Livers had 12 points. Poole had 11. Perhaps it happened just as they’ve envisioned while hanging out in their shared dorm room.
Each provided offense at key moments. Livers led the team in scoring during an uneven first half, chipping in a personal 7-0 run that helped limit Illinois to just a three-point halftime lead even as Charles Matthews and Muhammad-Ali Abdur-Rahkman were held scoreless. Early in the second half, Poole drained two 3-pointers in the span of 40 seconds, giving the Wolverines breathing room as they began to pull away from the Fighting Illini.
“We needed a spark,” Poole said of his performance. “Obviously we came on in the first half pretty slow, and we needed to pick (it) up in the second half. Coach (Beilein) called my number, and I went in there and I did what I usually do.”
Of course, what Poole usually does is shoot. Before Saturday, he’d already scored double-digit points in five games. The freshman has not lacked confidence.
The same could not be said for his counterpart. But that appears to be changing — along with the complexion of this team.
“Each game,” Livers said, “I feel like I’m building more confidence as I go.”
On Tuesday, he hit 5-of-6 shots on the road (including three 3s) to propel Michigan to a 75-68 win over Iowa. On Saturday, he was 5-of-7 and 2-of-3 from behind the arc.
A 13-point game and a 12-point game may not seem like paradigm-shifting performances. But for a John Beilein team, it does — simply because what a Beilein-coached team can achieve is often dictated by what a Beilein ‘4’ can do.
And Isaiah Livers can do a lot.
“Every day we’re seeing new things,” Beilein said. “… More rebounds, take it right at people and get to the foul line. Those are the three things that he’s working on now. But I’ll take what we got today.”
After the game, Beilein told reporters that if one had seen some of Michigan’s early practices, they might have questioned his decision to give Livers a scholarship, pointing out just how far the freshman had to go earlier this season. But Beilein was also adamant in saying he knows he did the right thing in pursuing and signing Livers.
The duo have worked together constantly to flatten Livers’ learning curve. According to Livers, he spends 15 minutes with Beilein after every practice, working through a conditioning drill and learning how to pivot correctly.
So yes, the freshman forward has very much been a work-in-progress. But it’s also clear now that significant progress has been made.
“I was thinking way too much a month ago,” Livers said. “Should I shoot this or should I pass this? But now I feel like Coach Beilein trusts that I have the green light to shoot the ball and go to the basket any time that I want to.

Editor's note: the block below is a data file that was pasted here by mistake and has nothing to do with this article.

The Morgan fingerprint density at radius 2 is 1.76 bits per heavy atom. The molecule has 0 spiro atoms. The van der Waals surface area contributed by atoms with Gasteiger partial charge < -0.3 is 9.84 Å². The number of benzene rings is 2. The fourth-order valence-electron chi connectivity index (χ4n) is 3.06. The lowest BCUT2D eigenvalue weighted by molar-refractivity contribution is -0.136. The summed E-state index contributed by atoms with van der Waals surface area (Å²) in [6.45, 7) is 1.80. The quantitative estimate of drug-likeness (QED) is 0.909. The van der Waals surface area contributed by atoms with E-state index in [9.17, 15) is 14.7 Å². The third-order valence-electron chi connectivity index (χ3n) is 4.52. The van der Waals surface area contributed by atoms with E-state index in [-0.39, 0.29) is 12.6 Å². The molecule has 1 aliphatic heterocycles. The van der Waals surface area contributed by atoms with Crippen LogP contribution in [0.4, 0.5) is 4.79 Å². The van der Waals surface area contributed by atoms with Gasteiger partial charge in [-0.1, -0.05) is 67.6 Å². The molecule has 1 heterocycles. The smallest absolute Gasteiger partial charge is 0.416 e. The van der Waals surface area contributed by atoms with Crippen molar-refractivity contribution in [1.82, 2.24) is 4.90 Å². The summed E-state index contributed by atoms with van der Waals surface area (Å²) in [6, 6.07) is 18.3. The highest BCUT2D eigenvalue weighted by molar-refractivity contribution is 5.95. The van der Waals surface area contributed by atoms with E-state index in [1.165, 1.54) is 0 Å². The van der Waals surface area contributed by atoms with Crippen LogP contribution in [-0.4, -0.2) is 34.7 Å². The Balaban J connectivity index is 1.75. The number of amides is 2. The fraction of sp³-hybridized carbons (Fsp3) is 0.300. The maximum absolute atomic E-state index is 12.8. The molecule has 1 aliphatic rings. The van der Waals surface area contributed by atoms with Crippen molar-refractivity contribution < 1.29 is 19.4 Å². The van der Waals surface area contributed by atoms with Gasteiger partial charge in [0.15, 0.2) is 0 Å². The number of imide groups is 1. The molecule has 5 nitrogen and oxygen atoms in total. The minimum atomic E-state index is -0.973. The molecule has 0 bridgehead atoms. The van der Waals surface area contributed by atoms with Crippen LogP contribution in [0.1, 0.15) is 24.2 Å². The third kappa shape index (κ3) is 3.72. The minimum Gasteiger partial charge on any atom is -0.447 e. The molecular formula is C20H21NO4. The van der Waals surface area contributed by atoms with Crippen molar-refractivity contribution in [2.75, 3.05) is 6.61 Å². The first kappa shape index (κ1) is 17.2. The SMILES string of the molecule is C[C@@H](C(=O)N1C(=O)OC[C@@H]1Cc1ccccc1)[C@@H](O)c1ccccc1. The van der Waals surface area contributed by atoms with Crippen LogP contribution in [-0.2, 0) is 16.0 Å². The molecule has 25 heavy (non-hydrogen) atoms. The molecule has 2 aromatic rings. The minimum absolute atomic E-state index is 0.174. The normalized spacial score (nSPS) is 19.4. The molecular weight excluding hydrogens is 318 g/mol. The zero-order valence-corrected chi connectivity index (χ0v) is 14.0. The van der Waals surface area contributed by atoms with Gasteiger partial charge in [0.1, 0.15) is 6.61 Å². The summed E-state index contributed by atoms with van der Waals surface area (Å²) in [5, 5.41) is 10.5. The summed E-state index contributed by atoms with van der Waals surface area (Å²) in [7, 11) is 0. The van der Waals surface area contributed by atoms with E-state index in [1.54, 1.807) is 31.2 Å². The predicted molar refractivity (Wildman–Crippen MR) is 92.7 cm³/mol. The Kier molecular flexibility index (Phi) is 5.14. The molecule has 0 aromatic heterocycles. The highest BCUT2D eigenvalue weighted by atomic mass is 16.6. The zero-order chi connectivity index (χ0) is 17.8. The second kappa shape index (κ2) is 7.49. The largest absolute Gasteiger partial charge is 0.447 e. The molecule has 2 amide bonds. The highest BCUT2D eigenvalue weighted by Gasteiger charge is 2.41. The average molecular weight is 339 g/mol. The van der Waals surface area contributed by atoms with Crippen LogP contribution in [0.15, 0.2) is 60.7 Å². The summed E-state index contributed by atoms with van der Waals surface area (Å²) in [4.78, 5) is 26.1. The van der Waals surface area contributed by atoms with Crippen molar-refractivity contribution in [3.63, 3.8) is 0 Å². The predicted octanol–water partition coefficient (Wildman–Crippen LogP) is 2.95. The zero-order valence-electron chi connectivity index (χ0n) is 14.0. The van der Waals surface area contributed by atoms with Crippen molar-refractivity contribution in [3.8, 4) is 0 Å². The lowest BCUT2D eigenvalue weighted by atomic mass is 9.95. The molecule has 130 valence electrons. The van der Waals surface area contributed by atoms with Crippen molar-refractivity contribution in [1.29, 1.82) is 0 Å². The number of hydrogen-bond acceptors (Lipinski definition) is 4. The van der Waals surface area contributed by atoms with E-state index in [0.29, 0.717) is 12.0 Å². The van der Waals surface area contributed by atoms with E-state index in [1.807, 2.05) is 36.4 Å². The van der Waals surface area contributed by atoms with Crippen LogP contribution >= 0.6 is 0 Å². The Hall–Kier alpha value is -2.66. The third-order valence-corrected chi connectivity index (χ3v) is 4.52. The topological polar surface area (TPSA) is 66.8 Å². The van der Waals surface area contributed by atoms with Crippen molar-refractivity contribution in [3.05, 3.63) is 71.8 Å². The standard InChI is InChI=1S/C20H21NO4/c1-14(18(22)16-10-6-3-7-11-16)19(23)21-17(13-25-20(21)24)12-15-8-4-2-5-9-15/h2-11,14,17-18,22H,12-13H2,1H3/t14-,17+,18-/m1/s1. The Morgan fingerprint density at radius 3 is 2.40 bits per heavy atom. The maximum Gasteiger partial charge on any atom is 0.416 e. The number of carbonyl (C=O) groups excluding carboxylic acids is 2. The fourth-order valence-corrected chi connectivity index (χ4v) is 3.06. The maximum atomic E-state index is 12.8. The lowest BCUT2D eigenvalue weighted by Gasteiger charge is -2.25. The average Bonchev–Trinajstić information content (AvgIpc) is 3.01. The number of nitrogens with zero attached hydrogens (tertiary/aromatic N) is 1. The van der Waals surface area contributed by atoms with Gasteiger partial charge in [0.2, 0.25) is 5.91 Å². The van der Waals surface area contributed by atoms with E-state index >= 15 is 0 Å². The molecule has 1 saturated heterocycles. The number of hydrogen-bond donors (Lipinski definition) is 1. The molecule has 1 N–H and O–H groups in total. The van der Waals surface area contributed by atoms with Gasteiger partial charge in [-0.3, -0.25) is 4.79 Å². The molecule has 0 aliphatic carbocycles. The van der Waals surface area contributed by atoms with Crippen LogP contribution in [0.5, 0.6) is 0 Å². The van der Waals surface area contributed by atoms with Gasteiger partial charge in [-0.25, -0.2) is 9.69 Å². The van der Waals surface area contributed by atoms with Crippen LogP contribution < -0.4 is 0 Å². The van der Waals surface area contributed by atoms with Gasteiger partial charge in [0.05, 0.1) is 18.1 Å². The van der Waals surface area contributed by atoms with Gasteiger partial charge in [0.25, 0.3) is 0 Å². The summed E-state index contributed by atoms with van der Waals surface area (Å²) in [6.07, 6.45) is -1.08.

“Confidence is a huge thing. I admit it, it’s something I did not have at the beginning of the season. But I feel like now I just have a lot more swag to my game, a lot more confidence going out there.”
Poole, who called Livers his “right-hand man,” has been there every step of the way. Take, for example, Livers’ high-flying, second-half alley-oop that electrified the Crisler Center crowd.
Livers said after the game that Poole wanted to redeem himself for a missed opportunity earlier this season, when a drawn blocking foul wiped out a no-look alley-oop to Livers.
So when the two made eye contact near half court after Poole received a pass from Jaaron Simmons, it was clear they both had the same thing in mind.
“I’m looking (at Livers) like, ‘I’m (going) to just throw it to the rim, big boy, you gotta go get it,’ ” Poole said, “so when he got it, it kinda had me super excited.”
Added Livers: “I knew at half court he was going to slow down and throw it up.”
The alley-oop showed what Livers can do athletically. A different — albeit less flashy — play showed how far he’s come mentally.
“We had a turnover, I’d seen that, went down and told Jon Teske,” Livers recalled. “I was like, ‘Hey watch, my man’s coming to you so I’m going to cut back door and it’s going to be wide open.’ ”
Sure enough, it was there, as Livers had seen. Teske found him along the baseline. Livers did the rest.
It’s moments like these that show how much Livers has grown — things that might have passed him up earlier this season. But he sees them now, and that gives his coach the ability to do so much more.
An early glimpse of that came near the end of the first half, when Livers shared the floor with Duncan Robinson, the starting ‘4.’ It’s a lineup that the Wolverines have worked on in practice— but one that couldn’t see the floor until its key component was ready.
“I think it’s now I have a lot more confidence and I’m playing a lot better,” Livers said when asked about the lineup. “You’ve got to have trust from your head coach.”
For now, Livers will continue to work on pivoting with his right foot, landing with both feet in the paint and being more aggressive on offense. And as he does, there may be plenty more moments like the one after Saturday’s game, when his roommate — wide grin and all — pretended to join other reporters in interviewing Livers, putting to life what a pair of freshman roommates have dreamed of doing together all this time.